Coalition for Voting Integrity, the home of the Voice of the Voters

Rebuttal to Bucks County Voting Machine Assessment

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Bucks County Voting Machine Assessment Rebuttal by CVI Volunteer Janis Hobbs-Pellechio et al.

 

March 29, 2006

Bucks County Voting Machines

Results of Work Group Assessment

 

 

 

I.       Background

 

An interdepartmental, interdisciplinary work group was formed by the Board of Elections for the purpose of examining in depth the proposals from three voting machine companies.

 

Over a period of the past several weeks, the work group undertook the following activities:

 

v      Interviewed three vendors

v      Analyzed cost proposals

v      Compared cost proposals with the CoStars-10 (state) purchasing contract

v      Secured and reviewed the contracts from other jurisdictions for voting machine acquisition

v      Projected the 10-year operating costs for each of the three systems

v      Assessed cost, reliability, and compliance with the Help America Vote Act (HAVA)

v      Discussed deliverables and schedules with each vendor

v      Prepared a comparison of the three systems, noting pros and cons

v      Considered the input from the public at the Voters’ Forums held in January, 2006

v      Formulated observations and conclusions to pass on to County administration

       Why didn't they examine research material provided by the Coalition for Voting Integrity?

The work group contained representatives from the following departments:

v      County solicitor

v      Information Services

v      Purchasing

v      Finance

v      Voter Registration/Board of Elections

v      Voting Machines

v      Community Services Division/Planning Commission

Who exactly were the persons who comprised this group?

Why aren't names provided?  Why aren't we told how often they met?

     

The three vendors under consideration are:

 

1.   Advanced Voting Solutions, Inc.

2.   Election Systems and Software (ES+S)

3.   Danaher Industrial Controls

 

These three vendors demonstrated their machines at the public Voter Forums sponsored by the County Commissioners on January 18 and 19, 2006.

 


II.     Factors Considered

The factors considered by the group were the following:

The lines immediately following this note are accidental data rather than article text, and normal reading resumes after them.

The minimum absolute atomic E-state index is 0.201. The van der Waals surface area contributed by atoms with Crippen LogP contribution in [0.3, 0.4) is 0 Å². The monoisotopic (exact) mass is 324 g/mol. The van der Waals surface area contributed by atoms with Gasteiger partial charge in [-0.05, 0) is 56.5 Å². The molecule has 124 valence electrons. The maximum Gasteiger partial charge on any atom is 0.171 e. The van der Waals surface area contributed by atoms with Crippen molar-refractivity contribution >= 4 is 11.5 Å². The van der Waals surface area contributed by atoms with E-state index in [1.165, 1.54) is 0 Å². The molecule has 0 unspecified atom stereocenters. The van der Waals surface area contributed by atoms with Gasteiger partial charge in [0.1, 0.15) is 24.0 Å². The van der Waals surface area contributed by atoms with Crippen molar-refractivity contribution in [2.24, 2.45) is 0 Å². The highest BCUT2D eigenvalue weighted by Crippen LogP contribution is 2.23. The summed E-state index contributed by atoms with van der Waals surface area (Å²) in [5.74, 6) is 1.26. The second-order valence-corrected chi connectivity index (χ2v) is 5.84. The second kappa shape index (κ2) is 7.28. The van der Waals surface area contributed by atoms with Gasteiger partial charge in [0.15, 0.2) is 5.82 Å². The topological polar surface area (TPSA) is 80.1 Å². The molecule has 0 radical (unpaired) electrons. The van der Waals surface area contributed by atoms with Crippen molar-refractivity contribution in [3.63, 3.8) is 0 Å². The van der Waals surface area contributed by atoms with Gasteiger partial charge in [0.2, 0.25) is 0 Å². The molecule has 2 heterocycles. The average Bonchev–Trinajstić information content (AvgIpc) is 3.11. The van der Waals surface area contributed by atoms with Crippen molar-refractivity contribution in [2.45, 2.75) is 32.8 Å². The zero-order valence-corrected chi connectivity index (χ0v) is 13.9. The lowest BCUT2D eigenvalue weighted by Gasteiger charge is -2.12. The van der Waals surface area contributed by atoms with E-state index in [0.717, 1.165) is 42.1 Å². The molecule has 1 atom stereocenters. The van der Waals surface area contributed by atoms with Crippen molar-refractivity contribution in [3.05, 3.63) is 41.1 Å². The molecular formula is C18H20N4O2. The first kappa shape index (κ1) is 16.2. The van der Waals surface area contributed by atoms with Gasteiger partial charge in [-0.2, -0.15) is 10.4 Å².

RELIABILITY OF VOTE – Information Services Evaluation

Reliability of vote

How in the world could they figure out the reliability without an independent, hard copy    backup of the data?

Election Night Reporting -  Integration with our election reporting system

Software and technology used

Long-term record and stability of company

Did they even check the backgrounds of these voting machine companies?  If they did, they might be less comfortable with the choices!

 

HAVA REQUIREMENTS and COMMONWEALTH, FEDERAL CERTIFICATION

At the time they were checking these systems, the Danaher system was NOT up to 2002 standards.  According to a phone conversation with Chet Harhut, HAVA administrator for the State, the State and vendor decided by internal agreement to drop the State requirement that a vendor receive a NASED 2002 qualification # before counties could purchase that machine,

 

    On NASED website, Danaher is qualified to 1990 standards.  Repeated phone calls to EAC ITA secretary have not been returned so it is not possible to know if the NASED technical review committee had its questions about lab tests answered and has issued a NASED 2002 # to Danaher.

 

         

 

VOTER-VERIFIED PAPER AUDIT TRAIL

If this was a consideration, then the optical scan system was the ONLY system available that offers this.  The Danaher system has never had a VVPAT, and certainly has never been approved in Pennsylvania, as this very report mentions.

 

USE OF EASE, FAMILIARITY

Full face or partial ballot

Stability of machine